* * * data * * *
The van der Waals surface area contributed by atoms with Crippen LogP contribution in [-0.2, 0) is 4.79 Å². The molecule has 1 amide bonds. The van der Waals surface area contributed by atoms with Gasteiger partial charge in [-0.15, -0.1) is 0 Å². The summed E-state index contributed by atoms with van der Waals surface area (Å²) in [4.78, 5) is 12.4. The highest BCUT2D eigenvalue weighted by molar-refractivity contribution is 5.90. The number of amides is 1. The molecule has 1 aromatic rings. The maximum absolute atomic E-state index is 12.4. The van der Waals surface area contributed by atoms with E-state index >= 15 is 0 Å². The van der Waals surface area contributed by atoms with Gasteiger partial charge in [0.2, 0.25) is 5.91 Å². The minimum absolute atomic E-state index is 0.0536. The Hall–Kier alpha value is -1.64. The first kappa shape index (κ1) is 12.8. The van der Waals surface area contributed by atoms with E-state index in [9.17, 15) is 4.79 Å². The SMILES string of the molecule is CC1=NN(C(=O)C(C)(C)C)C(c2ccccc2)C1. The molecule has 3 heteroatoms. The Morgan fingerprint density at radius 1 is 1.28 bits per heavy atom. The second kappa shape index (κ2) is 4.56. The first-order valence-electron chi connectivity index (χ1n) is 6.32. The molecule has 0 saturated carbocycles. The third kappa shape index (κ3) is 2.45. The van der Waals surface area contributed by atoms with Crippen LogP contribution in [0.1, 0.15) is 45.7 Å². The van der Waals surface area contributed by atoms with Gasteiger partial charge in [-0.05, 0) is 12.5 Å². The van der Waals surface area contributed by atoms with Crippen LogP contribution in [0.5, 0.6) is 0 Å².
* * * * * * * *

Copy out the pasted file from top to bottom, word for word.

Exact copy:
The van der Waals surface area contributed by atoms with Crippen LogP contribution in [-0.2, 0) is 4.79 Å². The molecule has 1 amide bonds. The van der Waals surface area contributed by atoms with Gasteiger partial charge in [-0.15, -0.1) is 0 Å². The summed E-state index contributed by atoms with van der Waals surface area (Å²) in [4.78, 5) is 12.4. The highest BCUT2D eigenvalue weighted by molar-refractivity contribution is 5.90. The number of amides is 1. The molecule has 1 aromatic rings. The maximum absolute atomic E-state index is 12.4. The van der Waals surface area contributed by atoms with E-state index >= 15 is 0 Å². The van der Waals surface area contributed by atoms with Gasteiger partial charge in [0.2, 0.25) is 5.91 Å². The minimum absolute atomic E-state index is 0.0536. The Hall–Kier alpha value is -1.64. The first kappa shape index (κ1) is 12.8. The van der Waals surface area contributed by atoms with E-state index in [9.17, 15) is 4.79 Å². The SMILES string of the molecule is CC1=NN(C(=O)C(C)(C)C)C(c2ccccc2)C1. The molecule has 3 heteroatoms. The Morgan fingerprint density at radius 1 is 1.28 bits per heavy atom. The second kappa shape index (κ2) is 4.56. The first-order valence-electron chi connectivity index (χ1n) is 6.32. The molecule has 0 saturated carbocycles. The third kappa shape index (κ3) is 2.45. The van der Waals surface area contributed by atoms with Crippen LogP contribution in [0.1, 0.15) is 45.7 Å². The van der Waals surface area contributed by atoms with Gasteiger partial charge in [-0.05, 0) is 12.5 Å². The van der Waals surface area contributed by atoms with Crippen LogP contribution in [0.5, 0.6) is 0 Å².